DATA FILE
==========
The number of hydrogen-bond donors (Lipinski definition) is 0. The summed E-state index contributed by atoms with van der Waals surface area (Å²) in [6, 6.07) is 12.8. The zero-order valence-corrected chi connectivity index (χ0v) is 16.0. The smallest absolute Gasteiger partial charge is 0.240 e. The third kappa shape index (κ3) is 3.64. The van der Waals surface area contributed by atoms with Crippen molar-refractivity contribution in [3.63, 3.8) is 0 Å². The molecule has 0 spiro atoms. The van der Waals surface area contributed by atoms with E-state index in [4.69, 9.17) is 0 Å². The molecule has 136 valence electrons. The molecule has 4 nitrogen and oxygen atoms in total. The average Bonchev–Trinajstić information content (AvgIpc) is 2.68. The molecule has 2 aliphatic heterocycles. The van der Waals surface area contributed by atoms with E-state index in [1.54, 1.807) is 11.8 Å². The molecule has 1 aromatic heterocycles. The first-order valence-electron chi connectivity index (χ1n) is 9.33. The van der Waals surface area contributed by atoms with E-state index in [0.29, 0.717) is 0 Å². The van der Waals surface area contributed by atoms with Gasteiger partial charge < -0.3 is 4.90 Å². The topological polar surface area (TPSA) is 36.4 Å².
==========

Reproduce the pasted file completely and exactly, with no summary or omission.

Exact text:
The number of hydrogen-bond donors (Lipinski definition) is 0. The summed E-state index contributed by atoms with van der Waals surface area (Å²) in [6, 6.07) is 12.8. The zero-order valence-corrected chi connectivity index (χ0v) is 16.0. The smallest absolute Gasteiger partial charge is 0.240 e. The third kappa shape index (κ3) is 3.64. The van der Waals surface area contributed by atoms with Crippen molar-refractivity contribution in [3.63, 3.8) is 0 Å². The molecule has 0 spiro atoms. The van der Waals surface area contributed by atoms with E-state index in [4.69, 9.17) is 0 Å². The molecule has 136 valence electrons. The molecule has 4 nitrogen and oxygen atoms in total. The average Bonchev–Trinajstić information content (AvgIpc) is 2.68. The molecule has 2 aliphatic heterocycles. The van der Waals surface area contributed by atoms with E-state index in [1.54, 1.807) is 11.8 Å². The molecule has 1 aromatic heterocycles. The first-order valence-electron chi connectivity index (χ1n) is 9.33. The van der Waals surface area contributed by atoms with E-state index in [0.29, 0.717) is 0 Å². The van der Waals surface area contributed by atoms with Gasteiger partial charge < -0.3 is 4.90 Å². The topological polar surface area (TPSA) is 36.4 Å².